Phone: (09) 363 7184
Rating out of 10: Food: 8.5, Service: 9, Value: 8, Ambience: 8
The word "moist" gets a bad rap. In 2012, New Yorker readers voted it the word they'd most like to scrub from the English language.
Subsequent research reckoned three factors drove this discontent: the sound of the word, its connotation and (this seems unfair) the fact that its unpleasantness was already well-documented.
All this by way of a warning to word-sensitive readers. The food at the Federal Delicatessen is moist. The smoked kahawai cake is flavoursome and moist. The house pastrami is juicy and moist. The chicken in the matzo ball soup is so moist it will make you dream of catching bad colds in New York.
The soup sits in the "New York steam kettle" section of the menu, alongside a mussel and pastrami chowder and a clam cioppino. Order to share, and they'll split the portions before they get to the table, said our server, for whom absolutely nothing was a problem.
The stock tasted like several hundred roast chickens shoved into one tiny bowl. The Fed's version of the traditional Jewish Passover dish (the balls signify the unleavened bread eaten during the exodus from Egypt), is made with bagel dumplings, and the texture is akin to a firm, dunked biscuit.
The restaurant, next door to Al Brown's flagship Depot, is the chef's take on an "old-school New York Jewish deli" (his Best Ugly bagels feature throughout). A raging success since its 2013 opening, last autumn it closed for two months following a major kitchen fire. Tonight, customers are queuing to get a high, kitchenside stool; booths and tables were filled long ago. We're toasting our early arrival with a Maude pinot gris - $58 a bottle and served in robust, squat tumblers that, frankly, I hate drinking wine from, but they probably last twice as long as as stemware in a restaurant.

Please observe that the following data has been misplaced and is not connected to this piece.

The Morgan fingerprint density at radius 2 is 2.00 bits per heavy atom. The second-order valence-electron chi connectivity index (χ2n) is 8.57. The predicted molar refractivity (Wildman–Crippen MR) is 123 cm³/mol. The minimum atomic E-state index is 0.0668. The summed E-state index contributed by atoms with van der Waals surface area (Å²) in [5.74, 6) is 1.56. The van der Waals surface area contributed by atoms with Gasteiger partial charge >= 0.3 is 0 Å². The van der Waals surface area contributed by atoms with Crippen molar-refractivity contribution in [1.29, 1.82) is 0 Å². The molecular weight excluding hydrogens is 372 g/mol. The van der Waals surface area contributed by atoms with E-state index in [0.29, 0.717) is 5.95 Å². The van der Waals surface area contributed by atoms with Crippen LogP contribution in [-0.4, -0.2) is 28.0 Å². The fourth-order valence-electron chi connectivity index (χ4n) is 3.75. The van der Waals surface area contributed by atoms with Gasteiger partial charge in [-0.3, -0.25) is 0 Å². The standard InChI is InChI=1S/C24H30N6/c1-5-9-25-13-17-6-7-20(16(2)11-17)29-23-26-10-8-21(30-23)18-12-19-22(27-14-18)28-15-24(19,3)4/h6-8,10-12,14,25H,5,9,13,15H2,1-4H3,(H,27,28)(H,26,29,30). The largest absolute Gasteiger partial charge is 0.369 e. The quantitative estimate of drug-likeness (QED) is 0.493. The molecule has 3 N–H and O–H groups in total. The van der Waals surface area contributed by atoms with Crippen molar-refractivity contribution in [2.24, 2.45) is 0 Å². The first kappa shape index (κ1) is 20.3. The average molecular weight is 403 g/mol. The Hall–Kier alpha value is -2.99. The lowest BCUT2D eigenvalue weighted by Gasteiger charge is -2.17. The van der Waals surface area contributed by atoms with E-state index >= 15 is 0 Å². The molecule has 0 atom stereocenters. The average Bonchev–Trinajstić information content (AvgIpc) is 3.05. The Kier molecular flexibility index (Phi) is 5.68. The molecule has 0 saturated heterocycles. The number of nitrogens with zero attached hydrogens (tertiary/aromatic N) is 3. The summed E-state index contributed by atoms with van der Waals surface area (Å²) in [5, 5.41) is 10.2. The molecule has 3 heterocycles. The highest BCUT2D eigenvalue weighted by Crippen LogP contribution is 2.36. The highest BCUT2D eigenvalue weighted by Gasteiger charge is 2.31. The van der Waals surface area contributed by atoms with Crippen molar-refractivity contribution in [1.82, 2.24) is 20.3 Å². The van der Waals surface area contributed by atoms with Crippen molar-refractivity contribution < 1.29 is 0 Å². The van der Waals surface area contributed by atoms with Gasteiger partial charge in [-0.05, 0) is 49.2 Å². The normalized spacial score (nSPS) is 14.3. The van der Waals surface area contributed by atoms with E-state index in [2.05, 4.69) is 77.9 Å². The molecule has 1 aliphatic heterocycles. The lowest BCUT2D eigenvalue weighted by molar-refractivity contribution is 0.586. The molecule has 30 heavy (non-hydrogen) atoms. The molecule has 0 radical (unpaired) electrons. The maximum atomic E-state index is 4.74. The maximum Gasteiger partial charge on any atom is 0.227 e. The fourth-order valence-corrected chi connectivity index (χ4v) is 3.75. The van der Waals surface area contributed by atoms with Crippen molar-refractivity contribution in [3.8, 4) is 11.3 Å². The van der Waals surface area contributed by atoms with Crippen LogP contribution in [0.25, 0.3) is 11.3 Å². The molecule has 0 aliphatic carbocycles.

Our server recommends the smoked kahawai cakes ($15) and everything about them is perfect. That moist fish is combined with soft-to-the-bite chunks of potato, compacted into a "cake", lightly crumbed, and pan fried to crunchy. A pickle and dill-packed mayonnaise adds even more texture and flavour.
Fish cakes. Brisket. Iceberg lettuce. Meatloaf. If you're flashing back to boarding school, fear not. The salad comes as a wedge ($8.50) with blue cheese and candied walnuts. The turkey meatloaf ($14-$24) is studded with pecans and cranberries. The brisket looks like corned beef, but its smoky, spicy flavour is a revelation (and you get a huge amount for $25). Sarah said it made her palate curious. What did they do to make it taste so good? What could we eat next?
Montreal poutine. Chips, cheese-curd and gravy ($12 for a large). I spent a stock-cube gravy-doused teen year in Canada. The only thing that would make The Fed's poutine taste more like the original would be a side of tickets to an ice hockey game.
We split dessert, but that's not as self-sacrificing as it sounds. They offer four pies, with a three-way combo for $18. Banana toffee with a moreish caramel popcorn topping and a really good ginger base. Tangy lemon meringue pie and a New York cheesecake that was, said Sarah, "so good I wanted to dive in it and live there for a while". Fortunately, The Fed does breakfast.
Sample fare: Matzo ball soup, $9-$17; lox and buckwheat blini, $19; lemon sole, $24; turkey meatloaf, $14-$24; beetroot salad $9; Montreal poutine $9-$12; bagels and sandwiches $14-$22; pumpkin pie, $10; Moa apple cider by the jug, $20.
We spent: $157 for two.